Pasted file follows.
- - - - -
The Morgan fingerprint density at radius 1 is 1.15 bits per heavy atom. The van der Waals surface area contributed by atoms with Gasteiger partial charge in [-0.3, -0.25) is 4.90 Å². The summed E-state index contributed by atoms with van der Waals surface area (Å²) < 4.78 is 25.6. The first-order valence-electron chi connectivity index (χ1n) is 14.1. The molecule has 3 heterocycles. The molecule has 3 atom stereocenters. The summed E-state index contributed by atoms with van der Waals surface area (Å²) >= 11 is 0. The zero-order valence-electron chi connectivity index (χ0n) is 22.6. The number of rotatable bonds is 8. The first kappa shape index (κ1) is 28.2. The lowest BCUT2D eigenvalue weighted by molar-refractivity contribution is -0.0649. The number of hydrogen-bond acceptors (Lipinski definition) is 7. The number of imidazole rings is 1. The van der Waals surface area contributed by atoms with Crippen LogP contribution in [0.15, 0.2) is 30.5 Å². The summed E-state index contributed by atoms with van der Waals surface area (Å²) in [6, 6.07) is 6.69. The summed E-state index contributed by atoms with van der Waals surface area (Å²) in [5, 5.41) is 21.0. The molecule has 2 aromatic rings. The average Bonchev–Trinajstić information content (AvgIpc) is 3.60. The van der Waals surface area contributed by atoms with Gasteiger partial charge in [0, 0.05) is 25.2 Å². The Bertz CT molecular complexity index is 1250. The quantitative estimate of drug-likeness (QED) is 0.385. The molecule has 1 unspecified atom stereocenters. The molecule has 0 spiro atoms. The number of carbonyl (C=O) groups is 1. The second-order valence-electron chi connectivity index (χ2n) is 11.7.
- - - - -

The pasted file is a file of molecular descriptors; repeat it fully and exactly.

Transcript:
The Morgan fingerprint density at radius 1 is 1.15 bits per heavy atom. The van der Waals surface area contributed by atoms with Gasteiger partial charge in [-0.3, -0.25) is 4.90 Å². The summed E-state index contributed by atoms with van der Waals surface area (Å²) < 4.78 is 25.6. The first-order valence-electron chi connectivity index (χ1n) is 14.1. The molecule has 3 heterocycles. The molecule has 3 atom stereocenters. The summed E-state index contributed by atoms with van der Waals surface area (Å²) >= 11 is 0. The zero-order valence-electron chi connectivity index (χ0n) is 22.6. The number of rotatable bonds is 8. The first kappa shape index (κ1) is 28.2. The lowest BCUT2D eigenvalue weighted by molar-refractivity contribution is -0.0649. The number of hydrogen-bond acceptors (Lipinski definition) is 7. The number of imidazole rings is 1. The van der Waals surface area contributed by atoms with Crippen LogP contribution in [0.15, 0.2) is 30.5 Å². The summed E-state index contributed by atoms with van der Waals surface area (Å²) in [6, 6.07) is 6.69. The summed E-state index contributed by atoms with van der Waals surface area (Å²) in [5, 5.41) is 21.0. The molecule has 2 aromatic rings. The average Bonchev–Trinajstić information content (AvgIpc) is 3.60. The van der Waals surface area contributed by atoms with Gasteiger partial charge in [0, 0.05) is 25.2 Å². The Bertz CT molecular complexity index is 1250. The quantitative estimate of drug-likeness (QED) is 0.385. The molecule has 1 unspecified atom stereocenters. The molecule has 0 spiro atoms. The number of carbonyl (C=O) groups is 1. The second-order valence-electron chi connectivity index (χ2n) is 11.7.